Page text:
The importance of good policies is covered. We have a hard time identifying the benefits of such policies or even convincing ourselves the policy makes a difference. Bad policies can have catastrophic effects: the example given is the Chinese ‘Great leap forward’. An area to explore would be the incremental effects of these over decades.
There are areas of concern. Education is important, but we have a growing number of people who are overeducated and unemployed. I think there has to be a tipping point in education where people get enough to live better and more productive lives, but not too much so that they become unemployed and unemployable but with high aspirations. Does each new mouth bring with it a future worker and the creative brain? In my view people must have an environment in which they can be innovative. In South Africa there are masses of unemployed youth, particularly young men with little prospect. Certainly these youth don’t believe they have a future.
The book has some very citable quotes. “The great escape might not bring permanent freedom but only a temporary reprieve from the evil darkness and disorder that surround us.” “We worry about our children and grandchildren.” “People playing with their own and their clients’ money should get rich is one thing: that they should do so with public money is quite another. If these activities cause widespread social harm the situation is intolerable.” “Powerful and wealthy elites have choked off economic growth before, and they can do so again, if they are allowed to undermine the institutions on which broad based growth depends.”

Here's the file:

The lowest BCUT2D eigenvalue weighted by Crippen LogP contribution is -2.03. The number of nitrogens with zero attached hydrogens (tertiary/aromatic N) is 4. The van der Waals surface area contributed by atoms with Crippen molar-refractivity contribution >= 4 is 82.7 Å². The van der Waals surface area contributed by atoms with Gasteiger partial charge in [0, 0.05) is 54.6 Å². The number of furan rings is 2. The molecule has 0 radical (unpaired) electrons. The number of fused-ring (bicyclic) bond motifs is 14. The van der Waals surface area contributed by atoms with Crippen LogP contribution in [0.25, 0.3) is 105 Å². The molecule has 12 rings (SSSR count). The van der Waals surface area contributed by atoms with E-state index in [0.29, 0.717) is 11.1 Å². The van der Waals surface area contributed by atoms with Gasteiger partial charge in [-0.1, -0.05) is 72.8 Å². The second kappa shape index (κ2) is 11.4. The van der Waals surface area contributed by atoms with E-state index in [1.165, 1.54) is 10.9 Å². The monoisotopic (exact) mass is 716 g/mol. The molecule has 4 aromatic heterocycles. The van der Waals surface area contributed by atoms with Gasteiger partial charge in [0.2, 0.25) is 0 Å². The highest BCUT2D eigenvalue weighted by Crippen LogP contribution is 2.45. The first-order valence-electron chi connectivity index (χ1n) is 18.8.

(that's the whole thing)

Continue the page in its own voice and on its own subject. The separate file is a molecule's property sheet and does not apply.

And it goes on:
The Great Escape is like an elegant Spanish omelette, well thought out, prepared and served. Some of the ingredients are surprising. It is a book I will be using in my new incarnation in Canada.
Malcolm Gladwell, David and Goliath Underdogs Misfits and the Art of Battling Giants, Little Brown and company, 2013, New York 305 pages. I have read all of Gladwell’s books except the collection ‘What the dog saw’ and this is because I do not enjoy essays. This book does not disappoint. It is in three parts. Part One: The Advantages of Disadvantages (and the Disadvantages of Advantage), Part Two: The Theory of Desirable Difficulty, Part Three: The Limits of Power. The book then has a series of case studies. Gladwell shows how it is possible to win when you least expect to. In the book, he travels from basketball in California to an undergraduate student in Maryland with a side journey to the Impressionist painters of Paris. There is a discussion on dyslexia, losing a father at a young age, the American human rights movement, the troubles in Northern Ireland, the three strikes and you’re out rule in California, and the village of Le Chambon-sur-Ligon in France which protected Jewish refugees. Gladwell is one of the authors that students need to read as, while some of what he says may be questioned, he writes in an accessible and literate style. I wish I could do as well.